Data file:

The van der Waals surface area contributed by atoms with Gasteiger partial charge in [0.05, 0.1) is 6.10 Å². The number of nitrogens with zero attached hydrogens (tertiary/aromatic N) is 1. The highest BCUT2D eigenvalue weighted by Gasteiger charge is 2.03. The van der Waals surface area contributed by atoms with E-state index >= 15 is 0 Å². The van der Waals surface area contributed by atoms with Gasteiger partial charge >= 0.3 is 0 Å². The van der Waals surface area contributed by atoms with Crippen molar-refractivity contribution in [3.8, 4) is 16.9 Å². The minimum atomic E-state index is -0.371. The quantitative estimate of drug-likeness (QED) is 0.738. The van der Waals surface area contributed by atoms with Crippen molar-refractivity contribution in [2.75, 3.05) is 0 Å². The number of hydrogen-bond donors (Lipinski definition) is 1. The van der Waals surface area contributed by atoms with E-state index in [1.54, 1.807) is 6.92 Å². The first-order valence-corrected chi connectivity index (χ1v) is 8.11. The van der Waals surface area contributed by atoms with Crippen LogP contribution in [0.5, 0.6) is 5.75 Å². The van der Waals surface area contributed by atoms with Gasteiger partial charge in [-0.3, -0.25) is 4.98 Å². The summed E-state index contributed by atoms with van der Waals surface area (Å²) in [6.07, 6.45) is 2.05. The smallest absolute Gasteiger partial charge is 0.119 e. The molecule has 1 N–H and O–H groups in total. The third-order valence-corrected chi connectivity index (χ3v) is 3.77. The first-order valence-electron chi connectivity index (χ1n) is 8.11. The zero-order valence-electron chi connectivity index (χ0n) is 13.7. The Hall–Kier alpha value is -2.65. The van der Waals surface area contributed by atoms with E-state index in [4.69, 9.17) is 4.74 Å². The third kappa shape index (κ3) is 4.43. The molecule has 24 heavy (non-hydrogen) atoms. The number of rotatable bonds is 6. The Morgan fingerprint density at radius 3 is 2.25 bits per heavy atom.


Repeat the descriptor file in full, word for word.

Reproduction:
The van der Waals surface area contributed by atoms with Gasteiger partial charge in [0.05, 0.1) is 6.10 Å². The number of nitrogens with zero attached hydrogens (tertiary/aromatic N) is 1. The highest BCUT2D eigenvalue weighted by Gasteiger charge is 2.03. The van der Waals surface area contributed by atoms with E-state index >= 15 is 0 Å². The van der Waals surface area contributed by atoms with Gasteiger partial charge >= 0.3 is 0 Å². The van der Waals surface area contributed by atoms with Crippen molar-refractivity contribution in [3.8, 4) is 16.9 Å². The minimum atomic E-state index is -0.371. The quantitative estimate of drug-likeness (QED) is 0.738. The van der Waals surface area contributed by atoms with Crippen molar-refractivity contribution in [2.75, 3.05) is 0 Å². The number of hydrogen-bond donors (Lipinski definition) is 1. The van der Waals surface area contributed by atoms with E-state index in [1.54, 1.807) is 6.92 Å². The first-order valence-corrected chi connectivity index (χ1v) is 8.11. The van der Waals surface area contributed by atoms with Crippen LogP contribution in [0.5, 0.6) is 5.75 Å². The van der Waals surface area contributed by atoms with Gasteiger partial charge in [-0.3, -0.25) is 4.98 Å². The summed E-state index contributed by atoms with van der Waals surface area (Å²) in [6.07, 6.45) is 2.05. The smallest absolute Gasteiger partial charge is 0.119 e. The molecule has 1 N–H and O–H groups in total. The third-order valence-corrected chi connectivity index (χ3v) is 3.77. The first-order valence-electron chi connectivity index (χ1n) is 8.11. The zero-order valence-electron chi connectivity index (χ0n) is 13.7. The Hall–Kier alpha value is -2.65. The van der Waals surface area contributed by atoms with E-state index in [4.69, 9.17) is 4.74 Å². The third kappa shape index (κ3) is 4.43. The molecule has 24 heavy (non-hydrogen) atoms. The number of rotatable bonds is 6. The Morgan fingerprint density at radius 3 is 2.25 bits per heavy atom.